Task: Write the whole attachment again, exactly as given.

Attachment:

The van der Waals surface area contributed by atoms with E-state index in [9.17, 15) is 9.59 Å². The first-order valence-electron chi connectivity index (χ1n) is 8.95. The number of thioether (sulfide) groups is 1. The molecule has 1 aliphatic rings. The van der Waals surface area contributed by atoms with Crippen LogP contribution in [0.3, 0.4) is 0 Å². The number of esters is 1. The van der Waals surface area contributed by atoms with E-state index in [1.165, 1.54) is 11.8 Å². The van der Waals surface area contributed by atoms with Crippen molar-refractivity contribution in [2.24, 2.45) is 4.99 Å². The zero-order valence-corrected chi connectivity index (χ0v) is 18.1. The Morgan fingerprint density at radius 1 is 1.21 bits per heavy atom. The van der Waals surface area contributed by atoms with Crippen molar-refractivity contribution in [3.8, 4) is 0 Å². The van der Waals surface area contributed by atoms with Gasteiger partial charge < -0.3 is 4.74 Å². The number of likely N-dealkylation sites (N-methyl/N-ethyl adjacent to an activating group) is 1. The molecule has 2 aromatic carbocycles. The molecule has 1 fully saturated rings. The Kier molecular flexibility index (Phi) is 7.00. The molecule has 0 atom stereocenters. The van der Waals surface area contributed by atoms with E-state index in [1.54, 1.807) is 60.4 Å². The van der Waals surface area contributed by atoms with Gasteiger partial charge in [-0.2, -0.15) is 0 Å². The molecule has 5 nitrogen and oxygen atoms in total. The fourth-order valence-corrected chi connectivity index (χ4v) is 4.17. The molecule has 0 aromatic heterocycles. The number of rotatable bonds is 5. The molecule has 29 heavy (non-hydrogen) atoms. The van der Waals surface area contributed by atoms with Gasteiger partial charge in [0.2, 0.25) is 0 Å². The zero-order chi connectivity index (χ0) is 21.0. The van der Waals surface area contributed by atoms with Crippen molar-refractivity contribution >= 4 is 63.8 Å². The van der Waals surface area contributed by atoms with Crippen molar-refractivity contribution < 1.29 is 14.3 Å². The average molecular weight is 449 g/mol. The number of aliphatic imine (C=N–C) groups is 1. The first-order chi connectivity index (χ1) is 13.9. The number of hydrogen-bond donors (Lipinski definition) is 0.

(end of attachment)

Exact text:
The van der Waals surface area contributed by atoms with E-state index in [9.17, 15) is 9.59 Å². The first-order valence-electron chi connectivity index (χ1n) is 8.95. The number of thioether (sulfide) groups is 1. The molecule has 1 aliphatic rings. The van der Waals surface area contributed by atoms with Crippen LogP contribution in [0.3, 0.4) is 0 Å². The number of esters is 1. The van der Waals surface area contributed by atoms with E-state index in [1.165, 1.54) is 11.8 Å². The van der Waals surface area contributed by atoms with Crippen molar-refractivity contribution in [2.24, 2.45) is 4.99 Å². The zero-order valence-corrected chi connectivity index (χ0v) is 18.1. The Morgan fingerprint density at radius 1 is 1.21 bits per heavy atom. The van der Waals surface area contributed by atoms with Crippen molar-refractivity contribution in [3.8, 4) is 0 Å². The van der Waals surface area contributed by atoms with Gasteiger partial charge < -0.3 is 4.74 Å². The number of likely N-dealkylation sites (N-methyl/N-ethyl adjacent to an activating group) is 1. The molecule has 2 aromatic carbocycles. The molecule has 1 fully saturated rings. The Kier molecular flexibility index (Phi) is 7.00. The molecule has 0 atom stereocenters. The van der Waals surface area contributed by atoms with E-state index in [1.54, 1.807) is 60.4 Å². The van der Waals surface area contributed by atoms with Gasteiger partial charge in [-0.2, -0.15) is 0 Å². The molecule has 5 nitrogen and oxygen atoms in total. The fourth-order valence-corrected chi connectivity index (χ4v) is 4.17. The molecule has 0 aromatic heterocycles. The number of rotatable bonds is 5. The molecule has 29 heavy (non-hydrogen) atoms. The van der Waals surface area contributed by atoms with Gasteiger partial charge in [0.2, 0.25) is 0 Å². The zero-order chi connectivity index (χ0) is 21.0. The van der Waals surface area contributed by atoms with Crippen molar-refractivity contribution >= 4 is 63.8 Å². The van der Waals surface area contributed by atoms with Crippen molar-refractivity contribution < 1.29 is 14.3 Å². The average molecular weight is 449 g/mol. The number of aliphatic imine (C=N–C) groups is 1. The first-order chi connectivity index (χ1) is 13.9. The number of hydrogen-bond donors (Lipinski definition) is 0.